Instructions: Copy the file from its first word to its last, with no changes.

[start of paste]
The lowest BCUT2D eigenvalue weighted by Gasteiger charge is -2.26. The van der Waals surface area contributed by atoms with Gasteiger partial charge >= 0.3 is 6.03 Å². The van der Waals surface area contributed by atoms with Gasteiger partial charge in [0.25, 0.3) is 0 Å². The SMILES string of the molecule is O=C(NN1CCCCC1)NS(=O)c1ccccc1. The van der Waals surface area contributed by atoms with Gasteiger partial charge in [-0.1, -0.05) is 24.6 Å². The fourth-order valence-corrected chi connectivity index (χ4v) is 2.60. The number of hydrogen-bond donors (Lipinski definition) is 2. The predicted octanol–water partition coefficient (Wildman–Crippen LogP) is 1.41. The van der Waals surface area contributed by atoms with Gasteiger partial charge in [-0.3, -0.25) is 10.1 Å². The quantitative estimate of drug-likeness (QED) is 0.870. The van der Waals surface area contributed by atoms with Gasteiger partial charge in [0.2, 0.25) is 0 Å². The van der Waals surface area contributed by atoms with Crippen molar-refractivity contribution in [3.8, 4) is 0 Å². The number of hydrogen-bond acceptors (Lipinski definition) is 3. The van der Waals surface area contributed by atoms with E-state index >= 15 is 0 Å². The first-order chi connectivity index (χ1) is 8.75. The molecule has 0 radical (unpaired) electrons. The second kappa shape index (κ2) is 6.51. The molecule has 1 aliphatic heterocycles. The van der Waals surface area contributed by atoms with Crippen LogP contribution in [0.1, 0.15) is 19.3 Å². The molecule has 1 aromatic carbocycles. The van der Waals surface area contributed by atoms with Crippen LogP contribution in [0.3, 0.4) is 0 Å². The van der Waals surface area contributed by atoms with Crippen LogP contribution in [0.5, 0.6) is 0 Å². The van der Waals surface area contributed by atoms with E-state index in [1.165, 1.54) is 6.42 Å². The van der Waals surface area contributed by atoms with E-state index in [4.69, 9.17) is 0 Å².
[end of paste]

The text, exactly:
The lowest BCUT2D eigenvalue weighted by Gasteiger charge is -2.26. The van der Waals surface area contributed by atoms with Gasteiger partial charge >= 0.3 is 6.03 Å². The van der Waals surface area contributed by atoms with Gasteiger partial charge in [0.25, 0.3) is 0 Å². The SMILES string of the molecule is O=C(NN1CCCCC1)NS(=O)c1ccccc1. The van der Waals surface area contributed by atoms with Gasteiger partial charge in [-0.1, -0.05) is 24.6 Å². The fourth-order valence-corrected chi connectivity index (χ4v) is 2.60. The number of hydrogen-bond donors (Lipinski definition) is 2. The predicted octanol–water partition coefficient (Wildman–Crippen LogP) is 1.41. The van der Waals surface area contributed by atoms with Gasteiger partial charge in [-0.3, -0.25) is 10.1 Å². The quantitative estimate of drug-likeness (QED) is 0.870. The van der Waals surface area contributed by atoms with Gasteiger partial charge in [0.2, 0.25) is 0 Å². The van der Waals surface area contributed by atoms with Crippen molar-refractivity contribution in [3.8, 4) is 0 Å². The number of hydrogen-bond acceptors (Lipinski definition) is 3. The van der Waals surface area contributed by atoms with E-state index >= 15 is 0 Å². The first-order chi connectivity index (χ1) is 8.75. The molecule has 0 radical (unpaired) electrons. The second kappa shape index (κ2) is 6.51. The molecule has 1 aliphatic heterocycles. The van der Waals surface area contributed by atoms with Crippen LogP contribution in [0.1, 0.15) is 19.3 Å². The molecule has 1 aromatic carbocycles. The van der Waals surface area contributed by atoms with Crippen LogP contribution in [0.3, 0.4) is 0 Å². The van der Waals surface area contributed by atoms with Crippen LogP contribution in [0.5, 0.6) is 0 Å². The van der Waals surface area contributed by atoms with E-state index in [1.165, 1.54) is 6.42 Å². The van der Waals surface area contributed by atoms with E-state index in [4.69, 9.17) is 0 Å².